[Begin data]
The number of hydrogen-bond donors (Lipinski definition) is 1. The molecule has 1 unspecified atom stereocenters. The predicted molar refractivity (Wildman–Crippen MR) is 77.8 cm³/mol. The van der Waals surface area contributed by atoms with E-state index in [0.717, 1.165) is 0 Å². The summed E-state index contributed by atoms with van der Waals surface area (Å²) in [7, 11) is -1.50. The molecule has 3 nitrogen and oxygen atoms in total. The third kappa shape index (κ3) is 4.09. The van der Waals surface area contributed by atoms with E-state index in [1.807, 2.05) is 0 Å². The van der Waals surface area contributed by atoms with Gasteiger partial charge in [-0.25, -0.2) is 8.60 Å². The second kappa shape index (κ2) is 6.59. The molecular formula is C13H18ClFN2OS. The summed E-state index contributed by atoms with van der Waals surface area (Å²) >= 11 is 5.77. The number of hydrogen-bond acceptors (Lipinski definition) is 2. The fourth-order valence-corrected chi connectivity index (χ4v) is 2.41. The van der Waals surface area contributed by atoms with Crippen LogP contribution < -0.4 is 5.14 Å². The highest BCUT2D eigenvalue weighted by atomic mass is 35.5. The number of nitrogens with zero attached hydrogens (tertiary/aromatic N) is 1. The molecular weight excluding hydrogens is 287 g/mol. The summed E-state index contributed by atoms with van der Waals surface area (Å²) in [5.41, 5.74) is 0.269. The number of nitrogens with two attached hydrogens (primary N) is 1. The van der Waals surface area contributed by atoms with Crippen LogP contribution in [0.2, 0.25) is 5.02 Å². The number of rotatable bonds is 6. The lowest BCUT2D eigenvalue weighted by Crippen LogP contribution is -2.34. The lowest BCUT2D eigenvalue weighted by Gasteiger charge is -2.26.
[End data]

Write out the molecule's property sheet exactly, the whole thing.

The number of hydrogen-bond donors (Lipinski definition) is 1. The molecule has 1 unspecified atom stereocenters. The predicted molar refractivity (Wildman–Crippen MR) is 77.8 cm³/mol. The van der Waals surface area contributed by atoms with E-state index in [0.717, 1.165) is 0 Å². The summed E-state index contributed by atoms with van der Waals surface area (Å²) in [7, 11) is -1.50. The molecule has 3 nitrogen and oxygen atoms in total. The third kappa shape index (κ3) is 4.09. The van der Waals surface area contributed by atoms with E-state index in [1.807, 2.05) is 0 Å². The van der Waals surface area contributed by atoms with Gasteiger partial charge in [-0.25, -0.2) is 8.60 Å². The second kappa shape index (κ2) is 6.59. The molecular formula is C13H18ClFN2OS. The summed E-state index contributed by atoms with van der Waals surface area (Å²) >= 11 is 5.77. The number of hydrogen-bond acceptors (Lipinski definition) is 2. The fourth-order valence-corrected chi connectivity index (χ4v) is 2.41. The van der Waals surface area contributed by atoms with Crippen LogP contribution < -0.4 is 5.14 Å². The highest BCUT2D eigenvalue weighted by atomic mass is 35.5. The number of nitrogens with zero attached hydrogens (tertiary/aromatic N) is 1. The molecular weight excluding hydrogens is 287 g/mol. The summed E-state index contributed by atoms with van der Waals surface area (Å²) in [5.41, 5.74) is 0.269. The number of nitrogens with two attached hydrogens (primary N) is 1. The van der Waals surface area contributed by atoms with Crippen LogP contribution in [0.2, 0.25) is 5.02 Å². The number of rotatable bonds is 6. The lowest BCUT2D eigenvalue weighted by Crippen LogP contribution is -2.34. The lowest BCUT2D eigenvalue weighted by Gasteiger charge is -2.26.